In case you haven’t heard, Facebook is in some hot water currently. Why? Because its use of users’ personal data has been called into question, resulting in Facebook CEO Mark Zuckerberg’s appearance before Congress earlier this month. Here’s a little bit of backstory on what is now being referred to as the Cambridge Analytica scandal.
Cambridge Analytica is a political data firm that was hired by the Trump campaign to collect data on Facebook users and then target them with digital advertisements. According to the New York Times, the data “included details on users’ identities, friend networks, and ‘likes.’” Cambridge Analytica, along with a psychology professor from Cambridge University, developed a personality survey and an app that ultimately harvested psychographic information from over 50 million Facebook users.
The app told users it was collecting data for academic purposes, but instead, it was turned over to Cambridge Analytica for political purposes. Eventually, Facebook found out about this violation of its terms and subsequently removed the app from Facebook and demanded all data be destroyed.
Fast-forward to three years later. It turns out that not all of that data had been deleted — resulting in Facebook hiring an investigation firm to check things out. To read more about the Cambridge Analytica scandal, read the full New York Times article.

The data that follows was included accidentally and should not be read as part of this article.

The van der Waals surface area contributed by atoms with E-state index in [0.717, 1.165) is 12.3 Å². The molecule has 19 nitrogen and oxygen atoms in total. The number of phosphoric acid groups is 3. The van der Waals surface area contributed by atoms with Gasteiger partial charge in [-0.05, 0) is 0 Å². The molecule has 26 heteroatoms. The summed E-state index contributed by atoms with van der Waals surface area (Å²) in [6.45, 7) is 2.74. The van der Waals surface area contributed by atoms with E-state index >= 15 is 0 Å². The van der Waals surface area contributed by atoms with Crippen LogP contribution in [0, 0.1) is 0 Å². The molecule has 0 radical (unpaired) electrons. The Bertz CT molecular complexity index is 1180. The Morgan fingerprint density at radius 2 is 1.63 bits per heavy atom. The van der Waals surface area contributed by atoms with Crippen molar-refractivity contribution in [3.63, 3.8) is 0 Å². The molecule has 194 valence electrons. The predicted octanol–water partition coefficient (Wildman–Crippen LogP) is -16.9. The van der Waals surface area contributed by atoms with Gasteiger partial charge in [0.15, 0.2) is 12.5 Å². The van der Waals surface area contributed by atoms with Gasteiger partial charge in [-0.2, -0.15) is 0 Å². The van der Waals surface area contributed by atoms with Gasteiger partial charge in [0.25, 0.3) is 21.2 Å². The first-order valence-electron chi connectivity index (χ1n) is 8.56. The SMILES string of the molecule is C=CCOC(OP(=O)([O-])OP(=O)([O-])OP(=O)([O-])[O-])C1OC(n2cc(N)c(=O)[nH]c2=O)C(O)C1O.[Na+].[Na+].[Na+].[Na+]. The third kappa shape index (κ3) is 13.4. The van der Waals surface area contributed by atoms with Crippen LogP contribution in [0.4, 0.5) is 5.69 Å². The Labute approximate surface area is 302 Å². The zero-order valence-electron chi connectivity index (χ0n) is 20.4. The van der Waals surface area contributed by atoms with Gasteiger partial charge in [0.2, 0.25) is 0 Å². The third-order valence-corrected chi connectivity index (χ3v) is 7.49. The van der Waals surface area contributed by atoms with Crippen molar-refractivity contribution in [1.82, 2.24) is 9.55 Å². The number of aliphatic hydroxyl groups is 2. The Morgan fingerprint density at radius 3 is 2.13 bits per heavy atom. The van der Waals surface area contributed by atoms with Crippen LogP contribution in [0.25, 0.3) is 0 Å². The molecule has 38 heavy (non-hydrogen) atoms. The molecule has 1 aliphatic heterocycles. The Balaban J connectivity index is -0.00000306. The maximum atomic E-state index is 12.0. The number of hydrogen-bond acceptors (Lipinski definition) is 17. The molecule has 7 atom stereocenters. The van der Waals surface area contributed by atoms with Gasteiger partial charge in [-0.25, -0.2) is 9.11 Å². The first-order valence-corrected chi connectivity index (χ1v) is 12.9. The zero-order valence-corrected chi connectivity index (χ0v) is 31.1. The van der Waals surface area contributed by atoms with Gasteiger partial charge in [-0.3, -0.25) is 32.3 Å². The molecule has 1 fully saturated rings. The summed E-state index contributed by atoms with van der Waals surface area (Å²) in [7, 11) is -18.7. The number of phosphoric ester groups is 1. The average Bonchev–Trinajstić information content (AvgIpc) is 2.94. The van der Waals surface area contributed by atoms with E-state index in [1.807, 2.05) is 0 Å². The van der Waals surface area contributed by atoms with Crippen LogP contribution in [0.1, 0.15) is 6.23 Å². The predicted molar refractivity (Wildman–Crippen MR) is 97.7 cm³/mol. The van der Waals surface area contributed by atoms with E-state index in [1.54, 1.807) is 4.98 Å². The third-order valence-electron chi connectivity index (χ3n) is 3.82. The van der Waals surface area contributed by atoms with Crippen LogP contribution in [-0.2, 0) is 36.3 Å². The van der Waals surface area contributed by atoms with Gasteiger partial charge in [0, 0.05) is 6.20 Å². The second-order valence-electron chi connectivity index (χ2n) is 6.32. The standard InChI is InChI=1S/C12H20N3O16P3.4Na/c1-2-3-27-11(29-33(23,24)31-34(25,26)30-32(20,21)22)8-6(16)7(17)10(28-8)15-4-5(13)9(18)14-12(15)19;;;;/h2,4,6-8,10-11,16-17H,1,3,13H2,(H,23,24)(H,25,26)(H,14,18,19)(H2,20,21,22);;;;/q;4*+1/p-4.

How to Protect Your Privacy on Facebook
If the thought of your personal psychographic and behavioral information being shared with advertisers is disturbing to you, there are a few moves you can make to help protect your privacy on Facebook.
1. Turn off Location Services on your phone.
Facebook is capable of sharing your location information with advertisers. To keep your location private, you’ll want to turn off Location Services on your phone. To do this, go to your phone’s Settings application, scroll down to Privacy, then to Location Services, and toggle it off.
2. Edit the “About Me” section on your profile to remove personal information you don’t wish to share with advertisers.
To do this, look in the upper right corner of Facebook on your desktop and click the question mark icon. Next, click on Privacy Checkup. Click on the section for your About Page. Here, you can edit or remove personal information you’ve shared with Facebook in the past, like your education level or relationship status.
3. Disable third-party apps linked to your account.
That app that you gave permission to access your Facebook data so you could take a quiz to find out what type of cheese you are? Yeah, it could be collecting your psychographic information. Here’s how to disable these apps: go to your Facebook settings, and then the Apps section. This allows you to see all the apps you are logged into through Facebook. Next, go to Apps, Websites, and Plugins > Edit, and turn off third-party API access. You can also go one-by-one and manually disable access from certain apps if you want to keep a few intact.
Keeping Your Personal Information Protected
Above are just a few simple steps to limit the way Facebook handles your data. Of course, if this stuff really freaks you out, here’s how to deactivate your Facebook profile.
Do you have any Facebook privacy tips to share that we didn’t mention? Tell us about them in the comments!